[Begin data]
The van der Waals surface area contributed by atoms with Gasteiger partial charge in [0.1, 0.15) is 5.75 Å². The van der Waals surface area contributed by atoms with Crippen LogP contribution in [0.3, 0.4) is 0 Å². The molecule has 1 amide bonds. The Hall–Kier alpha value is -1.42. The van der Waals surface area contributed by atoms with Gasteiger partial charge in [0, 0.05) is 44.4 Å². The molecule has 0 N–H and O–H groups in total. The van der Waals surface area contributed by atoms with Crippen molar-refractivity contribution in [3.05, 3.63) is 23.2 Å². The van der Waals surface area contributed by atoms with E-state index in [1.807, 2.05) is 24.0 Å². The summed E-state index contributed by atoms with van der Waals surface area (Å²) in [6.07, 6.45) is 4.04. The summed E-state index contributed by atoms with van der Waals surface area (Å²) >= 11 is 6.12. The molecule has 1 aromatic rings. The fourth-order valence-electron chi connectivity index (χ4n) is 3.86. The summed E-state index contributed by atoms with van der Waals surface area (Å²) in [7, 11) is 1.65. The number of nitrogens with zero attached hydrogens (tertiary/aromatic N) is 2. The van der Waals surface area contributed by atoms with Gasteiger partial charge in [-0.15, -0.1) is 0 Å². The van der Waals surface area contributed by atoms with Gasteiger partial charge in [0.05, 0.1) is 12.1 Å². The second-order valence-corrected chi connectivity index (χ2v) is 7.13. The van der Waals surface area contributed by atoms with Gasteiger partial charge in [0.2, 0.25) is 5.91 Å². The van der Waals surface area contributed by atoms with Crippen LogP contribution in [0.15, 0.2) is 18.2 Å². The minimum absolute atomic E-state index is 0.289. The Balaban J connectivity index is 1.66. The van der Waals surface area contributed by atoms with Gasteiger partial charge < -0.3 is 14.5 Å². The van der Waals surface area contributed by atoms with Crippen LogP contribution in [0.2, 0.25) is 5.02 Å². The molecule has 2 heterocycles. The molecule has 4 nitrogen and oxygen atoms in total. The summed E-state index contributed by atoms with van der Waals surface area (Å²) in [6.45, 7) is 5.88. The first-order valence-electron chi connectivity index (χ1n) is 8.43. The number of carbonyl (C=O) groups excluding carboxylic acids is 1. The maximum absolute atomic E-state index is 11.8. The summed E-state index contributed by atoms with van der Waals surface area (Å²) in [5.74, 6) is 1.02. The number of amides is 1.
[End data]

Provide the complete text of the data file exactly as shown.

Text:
The van der Waals surface area contributed by atoms with Gasteiger partial charge in [0.1, 0.15) is 5.75 Å². The van der Waals surface area contributed by atoms with Crippen LogP contribution in [0.3, 0.4) is 0 Å². The molecule has 1 amide bonds. The Hall–Kier alpha value is -1.42. The van der Waals surface area contributed by atoms with Gasteiger partial charge in [0, 0.05) is 44.4 Å². The molecule has 0 N–H and O–H groups in total. The van der Waals surface area contributed by atoms with Crippen molar-refractivity contribution in [3.05, 3.63) is 23.2 Å². The van der Waals surface area contributed by atoms with E-state index in [1.807, 2.05) is 24.0 Å². The summed E-state index contributed by atoms with van der Waals surface area (Å²) in [6.07, 6.45) is 4.04. The summed E-state index contributed by atoms with van der Waals surface area (Å²) >= 11 is 6.12. The molecule has 1 aromatic rings. The fourth-order valence-electron chi connectivity index (χ4n) is 3.86. The summed E-state index contributed by atoms with van der Waals surface area (Å²) in [7, 11) is 1.65. The number of nitrogens with zero attached hydrogens (tertiary/aromatic N) is 2. The van der Waals surface area contributed by atoms with Gasteiger partial charge in [-0.15, -0.1) is 0 Å². The van der Waals surface area contributed by atoms with Gasteiger partial charge in [0.05, 0.1) is 12.1 Å². The second-order valence-corrected chi connectivity index (χ2v) is 7.13. The van der Waals surface area contributed by atoms with Gasteiger partial charge in [0.2, 0.25) is 5.91 Å². The van der Waals surface area contributed by atoms with Crippen LogP contribution in [0.15, 0.2) is 18.2 Å². The minimum absolute atomic E-state index is 0.289. The Balaban J connectivity index is 1.66. The van der Waals surface area contributed by atoms with Gasteiger partial charge < -0.3 is 14.5 Å². The van der Waals surface area contributed by atoms with Crippen LogP contribution in [0.2, 0.25) is 5.02 Å². The molecule has 2 heterocycles. The molecule has 4 nitrogen and oxygen atoms in total. The summed E-state index contributed by atoms with van der Waals surface area (Å²) in [6.45, 7) is 5.88. The first-order valence-electron chi connectivity index (χ1n) is 8.43. The number of carbonyl (C=O) groups excluding carboxylic acids is 1. The maximum absolute atomic E-state index is 11.8. The summed E-state index contributed by atoms with van der Waals surface area (Å²) in [5.74, 6) is 1.02. The number of amides is 1.